*Find a mentor, and utilize them: This might be the most important thing on my whole list! A good mentor in your industry is an invaluable asset. Especially when you're in your 20s and 30s or still in the earlier years of being in the professional world. I am very lucky to have found a few great radio mentors who are older and wiser than me, and have much more career experience. 
     My biggest mentor out of the few I have is my former radio teacher from broadcasting school. I've known him five years as of this coming summer, and since I finished broadcasting school we've never gone more than a few months without catching up about my career. He and his wife do their radio show on-air together and have for many years, and they both have so much wisdom about the industry to share. And I've been lucky to find a couple other mentors as well who have had their own cool career experiences and I can also gain insight from. I've periodically send my mentors audio clips from my show to critique, and seek their advice over the years about everything from job searching to contract negotiation to taking on new work responsibilities.  I hope that someday I can also be a mentor for a new grad who is trying to get into radio!

     *Follow and engage with Instagram and/or Twitter accounts for your industry: Such an easy thing to do, and it's fun too! My two favorite radio community Instagram and Twitter accounts are The Radio Fam (I interviewed the founder of Radio Fam, Marie, on my blog a few months ago here!) and Women in Radio. If there aren't any accounts like this for your industry, maybe think about starting one!

     *Read industry publications and sign up for industry newsletters: I love staying up-to-date with radio industry news, especially since radio is constantly changing. Stations are bought and sold and/or rebranded all the time, and notable names in the industry are often leaving jobs or accepting ones at new stations. The radio industry news websites that I visit most weekdays for news updates are AllAccess, RAMP 24/7 and Radio Insight. I'm not sure what the equivalents of these websites is for other industries, but it's worth a shot to see if there are any!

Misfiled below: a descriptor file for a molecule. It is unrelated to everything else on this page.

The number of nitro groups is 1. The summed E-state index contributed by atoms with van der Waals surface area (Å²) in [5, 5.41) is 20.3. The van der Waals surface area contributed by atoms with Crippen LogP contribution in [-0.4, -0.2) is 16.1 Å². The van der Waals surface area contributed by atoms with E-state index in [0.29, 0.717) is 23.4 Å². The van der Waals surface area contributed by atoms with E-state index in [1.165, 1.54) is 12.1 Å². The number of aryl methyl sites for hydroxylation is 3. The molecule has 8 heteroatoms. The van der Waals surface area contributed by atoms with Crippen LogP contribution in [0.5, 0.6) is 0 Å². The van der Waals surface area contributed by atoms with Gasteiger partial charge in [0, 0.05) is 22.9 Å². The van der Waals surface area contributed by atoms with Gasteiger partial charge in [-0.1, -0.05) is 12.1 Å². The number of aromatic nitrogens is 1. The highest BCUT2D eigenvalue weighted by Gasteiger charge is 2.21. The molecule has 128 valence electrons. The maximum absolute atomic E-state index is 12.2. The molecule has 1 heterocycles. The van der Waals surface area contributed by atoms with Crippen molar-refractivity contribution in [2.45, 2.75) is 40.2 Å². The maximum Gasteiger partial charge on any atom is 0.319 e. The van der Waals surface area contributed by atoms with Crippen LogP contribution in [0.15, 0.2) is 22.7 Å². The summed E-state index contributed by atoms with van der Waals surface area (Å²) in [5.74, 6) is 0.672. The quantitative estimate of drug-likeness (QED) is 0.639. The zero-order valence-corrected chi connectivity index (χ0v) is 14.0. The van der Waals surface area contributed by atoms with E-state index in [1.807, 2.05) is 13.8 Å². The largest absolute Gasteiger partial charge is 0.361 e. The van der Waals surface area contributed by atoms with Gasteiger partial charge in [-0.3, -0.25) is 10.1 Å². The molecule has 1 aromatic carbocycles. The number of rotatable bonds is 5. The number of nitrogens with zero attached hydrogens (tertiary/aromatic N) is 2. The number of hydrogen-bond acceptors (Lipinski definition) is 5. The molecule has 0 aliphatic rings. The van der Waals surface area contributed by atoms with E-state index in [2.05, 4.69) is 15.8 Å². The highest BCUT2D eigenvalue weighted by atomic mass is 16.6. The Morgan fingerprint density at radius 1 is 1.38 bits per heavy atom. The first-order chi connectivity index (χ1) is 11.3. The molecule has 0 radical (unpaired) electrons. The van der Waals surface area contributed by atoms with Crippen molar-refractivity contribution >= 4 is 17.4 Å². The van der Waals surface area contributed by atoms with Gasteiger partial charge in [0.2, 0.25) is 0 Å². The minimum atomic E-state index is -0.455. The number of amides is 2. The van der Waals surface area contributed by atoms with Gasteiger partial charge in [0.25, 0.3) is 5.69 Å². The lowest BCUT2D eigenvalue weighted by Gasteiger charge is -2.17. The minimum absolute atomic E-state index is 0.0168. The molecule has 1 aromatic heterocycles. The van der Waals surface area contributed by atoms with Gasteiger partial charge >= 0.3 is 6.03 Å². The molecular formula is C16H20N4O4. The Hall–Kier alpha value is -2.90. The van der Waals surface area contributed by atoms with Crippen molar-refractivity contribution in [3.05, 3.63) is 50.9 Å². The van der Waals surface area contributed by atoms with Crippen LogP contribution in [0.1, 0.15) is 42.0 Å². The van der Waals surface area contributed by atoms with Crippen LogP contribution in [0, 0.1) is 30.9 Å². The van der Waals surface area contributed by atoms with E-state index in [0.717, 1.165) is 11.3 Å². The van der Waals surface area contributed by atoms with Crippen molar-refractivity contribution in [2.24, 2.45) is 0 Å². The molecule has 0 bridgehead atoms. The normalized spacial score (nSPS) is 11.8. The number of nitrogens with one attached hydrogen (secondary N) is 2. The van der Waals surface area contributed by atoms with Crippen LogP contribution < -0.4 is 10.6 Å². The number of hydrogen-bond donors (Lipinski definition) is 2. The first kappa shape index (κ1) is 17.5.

I also love subscribing to a few radio and blogging related newsletters. I'm generally picky with what email newsletters I do sign up for since I don't like a cluttered inbox, but there are a few that I so look forward to reading. For radio, my absolute favorite is Ross on Radio by Sean Ross. I also enjoy the AllAccess Weekend Reading, and Steve Reynolds's Hot List. For blogging, I'm subscribed to all of the rewardStyle educational emails for bloggers!

     *Attend free webinars or Clubhouse chats: Especially after a year like 2020 that had such a focus on virtual technology for work, it seems like there are so many good free webinars to take advantage of these days. Webinars are a great way to mix up a typical work week, and get to learn new skills while you're at it! My favorite webinars for radio are offered by radio consultant Tracy Johnson- he offers a free monthly one that always features a great topic for on-air staff to learn about. For blogging, I try to take advantage every now and then when it works for my schedule with the rewardStyle ones.